4 Universal Truths About Senior Year of High School

Whether you're a high school senior about to graduate or a junior psyched/terrified about what's to come, you will relate to these truths about senior year.

Whether you’re a high school senior about to graduate or a junior psyched/terrified about what’s to come, you will relate to these truths about senior year.

All throughout high school, you hear a lot about senior year from other seniors, teachers, or even your parents. They recount fond memories from their senior year and give you advice for your own. But it can be difficult to tell the difference between the truths and tall tales.

Here are four big parts of senior year—and the truth behind them.


The truth: Senioritis is real and can have real consequences. However, though you probably won’t avoid senioritis completely, it doesn’t need to bring you down.

While some students joke about having senioritis all throughout high school, there is a big difference between your procrastination over the first three years and the severe lack of motivation in the last. (I’m not trying to scare you, but it’s true!)

Students who have been unmotivated in the past may mistakenly think that senior year will make no difference for them, but it’s important to remain strong to make up for any past slacking. On the flip side, highly motivated students may assume they have built up immunity to senioritis. I know from experience, though, that it doesn’t work that way. Your past hard work may trick you into believing that you don’t need to work as hard senior year. Your good habits will certainly help you fight off procrastination, but everyone catches a bout of senioritis eventually.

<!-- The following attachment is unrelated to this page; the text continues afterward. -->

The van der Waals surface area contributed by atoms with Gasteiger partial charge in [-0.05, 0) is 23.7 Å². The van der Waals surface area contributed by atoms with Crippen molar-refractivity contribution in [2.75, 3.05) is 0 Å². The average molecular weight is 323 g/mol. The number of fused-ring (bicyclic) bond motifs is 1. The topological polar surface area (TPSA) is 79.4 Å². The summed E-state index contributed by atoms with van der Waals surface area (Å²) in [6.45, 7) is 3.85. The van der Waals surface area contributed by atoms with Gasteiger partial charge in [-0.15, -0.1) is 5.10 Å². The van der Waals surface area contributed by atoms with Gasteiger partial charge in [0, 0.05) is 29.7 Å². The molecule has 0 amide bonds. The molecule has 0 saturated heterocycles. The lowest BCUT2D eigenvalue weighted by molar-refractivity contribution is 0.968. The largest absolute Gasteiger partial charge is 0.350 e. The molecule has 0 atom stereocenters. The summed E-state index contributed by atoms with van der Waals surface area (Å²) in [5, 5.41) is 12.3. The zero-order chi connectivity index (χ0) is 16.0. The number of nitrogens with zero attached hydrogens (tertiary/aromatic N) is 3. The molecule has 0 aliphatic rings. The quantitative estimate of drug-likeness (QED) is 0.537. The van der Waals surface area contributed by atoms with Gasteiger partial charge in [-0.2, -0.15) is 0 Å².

Related: 10 Tips for Shaking Off Senioritis

A huge misconception is that if you’ve already been accepted into college, you have no reason to continue trying hard in high school. You do have reasons, though. For one, colleges will look at your second-semester grades, and if you clearly stopped trying, they can definitely take back your offer of admission. Second, certain scholarships use your grades from last term to determine if you qualify. Third, the habits you develop now will transfer to college, so your current persistence will help you endure challenges in the future. Finally, you owe it to yourself to complete the task you started 12 years ago.

Senioritis is the feeling that you have no purpose, but you do. Your purpose is to continue to work hard and be open to learning, so you can graduate proud and ready for the future. Senior year teaches you more than higher-level math and reading comprehension; it teaches you how to keep going even when everything inside of you is telling you to quit. It may not feel like it right now, but education is a gift, so don’t squander it. There’s a saying by Zig Ziglar: “If you are not willing to learn, no one can help you. If you are determined to learn, no one can stop you.”

That being said, senioritis isn’t all bad. (Shocking, I know!) It can help you appreciate the time you have with your friends and cherish your last year of high school. Studying with friends, taking healthy breaks, and rewarding yourself after work can help you overcome senioritis. In the end, defeating senioritis is entirely up to you.

Applying to colleges

The truth: The college admission process is hard—and it doesn’t stop when you send in your applications. But you can make your college journey easier by taking everything one step at a time.